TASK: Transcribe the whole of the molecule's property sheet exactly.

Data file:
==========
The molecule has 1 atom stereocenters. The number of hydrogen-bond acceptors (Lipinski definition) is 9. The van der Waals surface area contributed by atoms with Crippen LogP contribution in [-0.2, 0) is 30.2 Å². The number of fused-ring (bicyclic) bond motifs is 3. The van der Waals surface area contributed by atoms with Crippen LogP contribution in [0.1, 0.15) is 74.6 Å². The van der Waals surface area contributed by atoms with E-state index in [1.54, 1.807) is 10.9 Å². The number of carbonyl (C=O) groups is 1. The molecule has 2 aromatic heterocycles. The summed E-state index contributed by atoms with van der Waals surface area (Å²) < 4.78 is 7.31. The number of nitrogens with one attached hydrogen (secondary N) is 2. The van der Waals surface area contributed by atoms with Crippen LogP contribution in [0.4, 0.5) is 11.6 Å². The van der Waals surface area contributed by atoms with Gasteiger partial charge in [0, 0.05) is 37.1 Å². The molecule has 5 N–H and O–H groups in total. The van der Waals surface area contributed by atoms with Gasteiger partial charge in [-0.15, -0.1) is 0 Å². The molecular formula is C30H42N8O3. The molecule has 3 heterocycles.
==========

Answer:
The molecule has 1 atom stereocenters. The number of hydrogen-bond acceptors (Lipinski definition) is 9. The van der Waals surface area contributed by atoms with Crippen LogP contribution in [-0.2, 0) is 30.2 Å². The number of fused-ring (bicyclic) bond motifs is 3. The van der Waals surface area contributed by atoms with Crippen LogP contribution in [0.1, 0.15) is 74.6 Å². The van der Waals surface area contributed by atoms with E-state index in [1.54, 1.807) is 10.9 Å². The number of carbonyl (C=O) groups is 1. The molecule has 2 aromatic heterocycles. The summed E-state index contributed by atoms with van der Waals surface area (Å²) < 4.78 is 7.31. The number of nitrogens with one attached hydrogen (secondary N) is 2. The van der Waals surface area contributed by atoms with Crippen LogP contribution in [0.4, 0.5) is 11.6 Å². The van der Waals surface area contributed by atoms with Gasteiger partial charge in [0, 0.05) is 37.1 Å². The molecule has 5 N–H and O–H groups in total. The van der Waals surface area contributed by atoms with Gasteiger partial charge in [-0.15, -0.1) is 0 Å². The molecular formula is C30H42N8O3. The molecule has 3 heterocycles.